See: Marijuana -- The New Prohibition
by John Kaplan
Publisher: Ty Crowell Co; 1st Edition (June 1970)
"

The State of California and the other states of the United States ignored Kaplan's recommendations and the results are now in, 40 years later. They do not speak well for the wisdom of past or current legislation on drug laws or their enforcement. According to the National Institute on Drug Abuse (NIDA) :

"In 2006, 25 million Americans age 12 and older had abused marijuana at least once in the year prior to being surveyed. Source: National Survey on Drug Use and Health; http://www.samhsa.gov/. The NIDA-funded 2007 Monitoring the Future Study showed that 10.3% of 8th graders, 24.6% of 10th graders, and 31.7% of 12th graders had abused marijuana at least once in the year prior to being surveyed. Source: Monitoring the Future http://www.monitoringthefuture.org/. "

The case for decriminalization and for a more intelligent approach to drug possession and abuse is clearly apparent.

Generally, in terms of all petty and needlessly "criminalized" legal infractions, there are great legislative and judicial opportunities out there to adopt sensible criminal laws, to get people out of jails and prisons who should not be there, and to help to integrate people into normal life rather than tossing them stupidly into jails and prisons, where little progress in development is possible for most. Quite the contrary, people are thrown together with hardened criminals, to their detriment. In most non-violent crimes, especially petty infractions, jail and/or prison should be the LAST option, not the first.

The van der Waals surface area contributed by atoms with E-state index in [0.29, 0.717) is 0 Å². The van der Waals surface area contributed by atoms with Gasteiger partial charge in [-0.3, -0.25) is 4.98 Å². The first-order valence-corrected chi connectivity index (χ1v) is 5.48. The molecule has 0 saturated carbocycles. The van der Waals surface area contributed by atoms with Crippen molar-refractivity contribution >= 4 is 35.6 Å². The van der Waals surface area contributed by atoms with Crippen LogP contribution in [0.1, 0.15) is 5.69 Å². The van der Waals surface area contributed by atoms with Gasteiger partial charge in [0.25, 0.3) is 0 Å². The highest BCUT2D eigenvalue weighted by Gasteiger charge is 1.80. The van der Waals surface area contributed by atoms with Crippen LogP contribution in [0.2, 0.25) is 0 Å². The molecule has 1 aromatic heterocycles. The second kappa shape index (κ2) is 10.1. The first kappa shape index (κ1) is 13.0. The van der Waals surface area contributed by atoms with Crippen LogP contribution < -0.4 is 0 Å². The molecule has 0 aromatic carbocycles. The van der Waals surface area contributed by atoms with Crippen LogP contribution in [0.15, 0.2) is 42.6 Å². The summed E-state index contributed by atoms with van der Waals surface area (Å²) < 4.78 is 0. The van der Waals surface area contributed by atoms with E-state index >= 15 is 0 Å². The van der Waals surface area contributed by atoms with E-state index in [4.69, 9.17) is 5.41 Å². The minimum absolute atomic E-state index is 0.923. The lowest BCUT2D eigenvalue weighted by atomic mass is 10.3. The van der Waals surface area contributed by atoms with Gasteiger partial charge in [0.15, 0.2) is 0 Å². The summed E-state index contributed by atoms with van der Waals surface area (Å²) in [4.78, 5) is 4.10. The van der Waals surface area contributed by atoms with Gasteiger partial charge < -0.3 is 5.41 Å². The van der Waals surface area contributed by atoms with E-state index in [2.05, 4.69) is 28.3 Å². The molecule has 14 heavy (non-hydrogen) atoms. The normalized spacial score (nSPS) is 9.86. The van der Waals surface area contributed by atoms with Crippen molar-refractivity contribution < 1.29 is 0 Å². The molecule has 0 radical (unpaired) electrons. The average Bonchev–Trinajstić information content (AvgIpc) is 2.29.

But how likely is it that an entrenched unmoving American legal system will now take the intelligent path forward to reform its vastly outdated drug laws and to free its jail and prison populations of people who should not be there?

Not very likely - unless the people in Congress and state legislatures suddenly get to be a lot smarter than we judge them to be.